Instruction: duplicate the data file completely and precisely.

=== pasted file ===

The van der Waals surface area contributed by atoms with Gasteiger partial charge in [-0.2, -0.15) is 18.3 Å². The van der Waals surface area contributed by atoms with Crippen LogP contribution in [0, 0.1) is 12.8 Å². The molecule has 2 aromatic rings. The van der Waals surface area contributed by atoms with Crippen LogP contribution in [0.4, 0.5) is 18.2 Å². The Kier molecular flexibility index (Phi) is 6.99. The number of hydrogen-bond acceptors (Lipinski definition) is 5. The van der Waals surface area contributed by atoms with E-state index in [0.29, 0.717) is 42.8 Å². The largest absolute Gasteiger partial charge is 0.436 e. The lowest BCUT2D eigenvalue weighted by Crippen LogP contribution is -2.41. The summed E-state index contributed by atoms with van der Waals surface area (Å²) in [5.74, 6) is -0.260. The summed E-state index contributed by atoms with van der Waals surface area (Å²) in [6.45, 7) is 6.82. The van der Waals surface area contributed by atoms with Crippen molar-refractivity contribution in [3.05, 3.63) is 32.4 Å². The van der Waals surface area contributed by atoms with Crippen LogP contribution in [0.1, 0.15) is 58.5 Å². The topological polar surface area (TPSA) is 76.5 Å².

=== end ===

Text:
The van der Waals surface area contributed by atoms with Gasteiger partial charge in [-0.2, -0.15) is 18.3 Å². The van der Waals surface area contributed by atoms with Crippen LogP contribution in [0, 0.1) is 12.8 Å². The molecule has 2 aromatic rings. The van der Waals surface area contributed by atoms with Crippen LogP contribution in [0.4, 0.5) is 18.2 Å². The Kier molecular flexibility index (Phi) is 6.99. The number of hydrogen-bond acceptors (Lipinski definition) is 5. The van der Waals surface area contributed by atoms with E-state index in [0.29, 0.717) is 42.8 Å². The largest absolute Gasteiger partial charge is 0.436 e. The lowest BCUT2D eigenvalue weighted by Crippen LogP contribution is -2.41. The summed E-state index contributed by atoms with van der Waals surface area (Å²) in [5.74, 6) is -0.260. The summed E-state index contributed by atoms with van der Waals surface area (Å²) in [6.45, 7) is 6.82. The van der Waals surface area contributed by atoms with Crippen molar-refractivity contribution in [3.05, 3.63) is 32.4 Å². The van der Waals surface area contributed by atoms with Crippen LogP contribution in [0.1, 0.15) is 58.5 Å². The topological polar surface area (TPSA) is 76.5 Å².